University of Surrey says 5G will provide more efficient and environmentally friendly use of radio spectrum
Just as 4G is launching in the UK, £35 million is being invested in a new 5G research centre at the University of Surrey.
Funded with £11.6m from the government and the rest from private telecoms companies, the centre will be used to develop 5G technology for the UK and try to bring new business to the country.
The benefits of 5G are still unclear. In an interview last year Hakan Eriksson, chief technology officer at telecoms giant Ericsson, said that it had reached the limit of what could be done with mobile broadband.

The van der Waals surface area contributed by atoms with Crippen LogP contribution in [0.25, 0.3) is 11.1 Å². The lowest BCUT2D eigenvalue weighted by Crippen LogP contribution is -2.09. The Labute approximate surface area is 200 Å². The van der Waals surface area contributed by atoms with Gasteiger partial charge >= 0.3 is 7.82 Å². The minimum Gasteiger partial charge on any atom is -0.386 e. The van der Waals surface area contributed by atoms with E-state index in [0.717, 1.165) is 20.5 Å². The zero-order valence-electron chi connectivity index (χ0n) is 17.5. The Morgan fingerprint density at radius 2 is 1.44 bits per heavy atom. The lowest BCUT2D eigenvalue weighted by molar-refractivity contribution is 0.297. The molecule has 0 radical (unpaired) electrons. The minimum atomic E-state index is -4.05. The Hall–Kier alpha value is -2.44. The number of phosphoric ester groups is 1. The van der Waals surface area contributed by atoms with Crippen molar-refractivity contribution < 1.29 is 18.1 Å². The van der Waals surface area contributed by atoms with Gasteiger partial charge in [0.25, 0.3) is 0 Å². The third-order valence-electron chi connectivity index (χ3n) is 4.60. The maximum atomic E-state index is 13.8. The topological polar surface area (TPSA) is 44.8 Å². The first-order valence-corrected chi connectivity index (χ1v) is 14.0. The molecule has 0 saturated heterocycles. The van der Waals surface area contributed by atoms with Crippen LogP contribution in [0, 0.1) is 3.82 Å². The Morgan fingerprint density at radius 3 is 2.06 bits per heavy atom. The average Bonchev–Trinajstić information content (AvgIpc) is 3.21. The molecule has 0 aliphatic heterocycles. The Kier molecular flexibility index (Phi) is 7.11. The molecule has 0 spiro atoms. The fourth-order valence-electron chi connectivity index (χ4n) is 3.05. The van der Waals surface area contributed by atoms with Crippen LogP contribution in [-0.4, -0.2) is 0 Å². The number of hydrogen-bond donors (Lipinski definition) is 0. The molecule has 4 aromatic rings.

Eriksson added that he did not see the point in 5G.
Professor Rahim Tafazolli from the University of Surrey was more optimistic about the prospects for 5G networks, saying they could offer more than just speedier downloads.
He said that demand for mobile broadband was increasing all the time and the need for 5G was "urgent". Professor Tafazolli also claimed that 5G could make better use of limited radio spectrum and be more environmentally friendly.
"The introduction of new 5G advanced technologies [will] maximise the use of the limited available radio spectrum and provide for greener technologies and solutions," he said.
5G is still some way off, with experts suggesting it won't arrive much before 2020.
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